Author(s): Haley PJ
Abstract Share this page
Abstract With the recent publication of regulatory guidelines from both the FDA and the CPMP addressing the investigation of immunotoxicity of new chemical entities has come the requisite increased application of immunotoxicology protocols. Importantly, the fulfillment of these protocols may require the use of different species, and while in many cases information concerning the structure and function of the immune system can be readily translated across species, there are numerous and significant species differences that need to be considered. In some cases, the generation of meaningful immunotoxicology data can be adversely affected by the choice of a species that does not adequately share the immune function of concern with man. Likewise immunotoxicology testing in one species may produce negative data in one species but positive data in another. Knowing the mechanistic basis through an understanding of species differences in the structure and function of the immune system is pivotal to success. This becomes especially true as pharmaceutical companies design and develop highly specific immunomodulatory molecules that demonstrate species-specific pharmacology. This review is an exploration of various species differences in the structure and function of the immune system and an attempt to identify those differences that may be important in the conduct of immunotoxicity tests.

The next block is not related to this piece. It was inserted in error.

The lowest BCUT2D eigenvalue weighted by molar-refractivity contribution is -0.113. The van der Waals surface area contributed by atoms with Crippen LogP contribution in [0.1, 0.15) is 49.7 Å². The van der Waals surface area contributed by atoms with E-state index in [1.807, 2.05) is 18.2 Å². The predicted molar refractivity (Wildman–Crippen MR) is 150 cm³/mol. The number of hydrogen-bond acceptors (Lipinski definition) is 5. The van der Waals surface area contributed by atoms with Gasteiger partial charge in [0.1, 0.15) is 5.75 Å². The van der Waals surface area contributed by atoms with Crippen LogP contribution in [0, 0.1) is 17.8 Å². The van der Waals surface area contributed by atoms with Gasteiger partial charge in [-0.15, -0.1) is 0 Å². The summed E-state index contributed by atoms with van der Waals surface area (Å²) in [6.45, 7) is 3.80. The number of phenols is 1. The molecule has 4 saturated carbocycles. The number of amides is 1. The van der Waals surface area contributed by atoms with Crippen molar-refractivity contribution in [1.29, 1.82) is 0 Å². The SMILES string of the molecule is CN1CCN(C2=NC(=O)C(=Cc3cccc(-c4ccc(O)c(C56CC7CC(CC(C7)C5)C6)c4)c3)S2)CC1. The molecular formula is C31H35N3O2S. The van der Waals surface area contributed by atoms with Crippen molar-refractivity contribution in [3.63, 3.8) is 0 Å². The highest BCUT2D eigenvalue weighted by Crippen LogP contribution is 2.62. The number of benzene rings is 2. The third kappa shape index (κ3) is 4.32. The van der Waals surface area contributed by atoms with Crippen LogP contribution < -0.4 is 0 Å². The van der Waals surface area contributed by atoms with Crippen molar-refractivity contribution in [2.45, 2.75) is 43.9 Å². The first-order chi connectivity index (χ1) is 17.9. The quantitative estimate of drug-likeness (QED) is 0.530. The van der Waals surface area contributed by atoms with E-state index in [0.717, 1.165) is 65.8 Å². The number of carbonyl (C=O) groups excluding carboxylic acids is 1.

This article was published in Toxicology
and referenced in Journal of Pulmonary & Respiratory Medicine